How dangerous is sepsis to loved ones in a nursing home?

On Behalf of | Jan 22, 2024 | Elder Abuse

Sepsis arises from infections and can affect anyone. Yet, it seems to favor those with compromised immune systems, such as aging adults with pre-existing health issues. Nursing homes that do not take preventative measures to prevent the spread of infection could unknowingly contribute to the occurrence of sepsis among residents.

The dangers of sepsis to the elderly

Aging compromises the body’s immune system, leading to slower and weaker responses to illnesses. As a result, older adults face more difficulty recovering from health challenges. Currently, most adults over 60 have at least one chronic disease, such as hypertension, diabetes or heart disease.

With a weakened immune system and a pre-existing condition, older adults who get an infection could increase their chances of developing sepsis. But, research shows that sepsis can be more devastating for critically ill older adults.

Sepsis triggers the immune system to overreact to an infection, potentially resulting in tissue damage, organ failure and death. Unfortunately, even older adults who recover from sepsis may experience a decline in quality of life due to impairments resulting from the condition.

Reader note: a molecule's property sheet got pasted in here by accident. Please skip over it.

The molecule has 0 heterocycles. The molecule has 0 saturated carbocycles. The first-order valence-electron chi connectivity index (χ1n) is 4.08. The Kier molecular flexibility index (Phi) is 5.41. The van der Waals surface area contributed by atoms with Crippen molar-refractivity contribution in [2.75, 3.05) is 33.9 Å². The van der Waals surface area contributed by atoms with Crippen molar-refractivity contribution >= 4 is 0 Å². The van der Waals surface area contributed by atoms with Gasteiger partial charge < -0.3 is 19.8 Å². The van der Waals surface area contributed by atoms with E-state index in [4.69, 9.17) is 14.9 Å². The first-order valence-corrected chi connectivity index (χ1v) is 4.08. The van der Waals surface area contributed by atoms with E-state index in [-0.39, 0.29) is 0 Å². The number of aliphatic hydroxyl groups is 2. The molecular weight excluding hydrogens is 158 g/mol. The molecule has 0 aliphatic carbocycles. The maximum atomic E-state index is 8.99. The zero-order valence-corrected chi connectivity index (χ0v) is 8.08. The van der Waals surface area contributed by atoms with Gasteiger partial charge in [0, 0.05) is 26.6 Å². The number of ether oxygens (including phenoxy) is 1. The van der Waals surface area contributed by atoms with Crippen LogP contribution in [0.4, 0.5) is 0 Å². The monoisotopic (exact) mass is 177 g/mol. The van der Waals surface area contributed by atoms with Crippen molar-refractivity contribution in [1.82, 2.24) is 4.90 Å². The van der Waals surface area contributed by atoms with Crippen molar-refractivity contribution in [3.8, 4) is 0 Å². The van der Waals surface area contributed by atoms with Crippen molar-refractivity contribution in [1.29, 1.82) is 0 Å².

How sepsis develops in nursing homes

Sepsis itself is not contagious, but the infections that cause it are. Often, these infections are preventable through stringent hygiene practices and maintaining a sanitary environment. Unfortunately, many nursing homes fall short in those areas.

In addition, residents often share spaces, bedding, utensils or other items in these facilities. An infection could spread from one resident to another these items are not effectively sanitized. Infections can also arise from pressure ulcers, which occur when staff forget to reposition a resident with mobility problems. Adding to the problem is the delay in medical treatment for sick residents, often resulting from understaffing or neglect.

The alarming rate of residents being hospitalized for sepsis underscores the importance of upholding high standards of care in nursing homes.

Immediate action is necessary to fight sepsis

Sepsis can progress into septic shock within 12 to 24 hours. Residents who show symptoms should be given medical attention immediately. Prompt action from the facility and early diagnosis can avert serious, lasting effects or even death.

If your loved one develops sepsis during their stay at a nursing home, consider talking to a lawyer. If there is evidence to show that the nursing home’s neglect contributed to the infection or sepsis, you may have grounds for legal action.


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